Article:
A deficiency in zinc or vitamin A seriously affects vision. The consequences are increasing: decreased vision, decreased night vision and finally blindness. Therefore, a satisfactory intake of zinc and vitamin A prevents eye diseases. Physalis contributes to the maintenance of the vision, because it contains zinc and is full of vitamin A.
As part of a healthy lifestyle, dried physalis can help prevent the following disorders
Iron deficiency can lead to iron deficiency anemia (see our food and iron deficiency anemia guide). Dried Physalis are a source of iron. In addition, iron and vitamin A improve the iron bioavailability of Physalis. Furthermore, dried physalis contribute to vascular health, through the synthesis of collagen enabled by vitamin C. Collagen is a constituent of blood vessels.
Dried Physalis are interesting for mature and acne-prone skin. To begin with, with age, collagen synthesis decreases. This decrease makes the skin less firm. Dried physalis stimulate the production of collagen, thanks to the vitamin C. Also, they have a smoothing power by the presence of vitamin A. Concerning acne, the duo zinc and niacinamide (vitamin B3) of Physalis stimulate skin renewal, and reduce the appearance of pores and imperfections.
Diet modulates the functioning of the immune system. Inadequate zinc or iron intakes reduce resistance to infection and lead to immune deficiencies. Satisfactory intakes of vitamin C and vitamin A stimulate the immune functions. Dried physalis provide these four nutrients: iron, zinc, vitamin A and vitamin C.
Bone disorders (fracture, demineralization) can be accompanied by dried Physalis. Indeed, the bone requires proteins (mainly collagen) and minerals for its reconstruction. Physalis stimulate protein synthesis by magnesium and zinc. They also participate in the formation of collagen with vitamin C. Concerning minerals, Physalis contain magnesium and phosphorus. Finally, thanks to manganese and zinc, they stimulate the activity of enzymes responsible for bone remodeling. Note that collagen is an important protein for cartilage. Always thanks to this vitamin C, Physalis help in the recovery of cartilage disorders.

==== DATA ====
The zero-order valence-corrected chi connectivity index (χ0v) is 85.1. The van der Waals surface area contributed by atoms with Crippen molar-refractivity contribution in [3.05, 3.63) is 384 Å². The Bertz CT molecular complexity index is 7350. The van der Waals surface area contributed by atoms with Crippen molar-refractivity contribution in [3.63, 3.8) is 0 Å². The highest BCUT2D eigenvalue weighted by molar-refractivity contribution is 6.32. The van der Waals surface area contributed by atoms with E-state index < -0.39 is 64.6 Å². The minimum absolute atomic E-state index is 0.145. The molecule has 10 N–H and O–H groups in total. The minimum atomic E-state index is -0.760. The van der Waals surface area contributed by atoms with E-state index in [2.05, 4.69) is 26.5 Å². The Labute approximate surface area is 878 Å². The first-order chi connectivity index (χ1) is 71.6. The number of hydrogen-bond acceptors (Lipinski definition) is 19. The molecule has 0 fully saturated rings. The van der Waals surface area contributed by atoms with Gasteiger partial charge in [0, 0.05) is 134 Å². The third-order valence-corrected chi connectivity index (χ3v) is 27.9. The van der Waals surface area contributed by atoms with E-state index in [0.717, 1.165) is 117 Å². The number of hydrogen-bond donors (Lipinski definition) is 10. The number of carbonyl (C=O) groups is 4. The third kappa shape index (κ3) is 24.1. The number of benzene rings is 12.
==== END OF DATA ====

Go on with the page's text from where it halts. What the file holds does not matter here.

The Physalis is a plant belonging to the Solanaceae family. This small shrub is less than 2 m high, and likes the sun. In summer, it is covered with beautiful yellow and black flowers. The flowers evolve with the seasons: their calyxes swell and grow to form a lampion. Inside, which represents the bulb, in autumn, grows the fruit: the Physalis. This small orange berry is enclosed in a cage of orange leaves. This leaves room for the imagination to find nicknames for the Physalis: love in a cage, Chinese lantern, ground cherry, golden berry, pineapple cherry, Jewish cherry ... Especially since these names also vary depending on their origin: Inca berry, Cape gooseberry, Peruvian cockroach, aguaymanto (for its Spanish name) ...
The Physalis plant is appreciated for its fruit eaten fresh, dried, in jam, or for its decorative aspect. It would be native of America, before spreading in the whole world. The physalis (plant) enters in numerous medicinal treaties: one considers the plant as diuretic (because of its calyx which resembles a bladder), one uses it to fight against the retention of water, or in the event of crisis of drop or renal stones. Attention, this plant of the urinary sphere must be consumed mature: because its foliage and its immature fruits (which do not have this gilded color) are toxic.
Whitanolides are bioactive compounds essentially present in some genera of plants of the Solanaceae family. In this large family, we find Physalis, tomatoes, potatoes, eggplants, tobacco or goji berries. (Note that no whitanolide has yet been found in tobacco). We don't know why these plants make them, apparently to keep out larvae and herbivores. This group includes more than 300 whitanolides, which according to some scientific studies, show some beneficial properties in the body.Physalis (Inca berries)...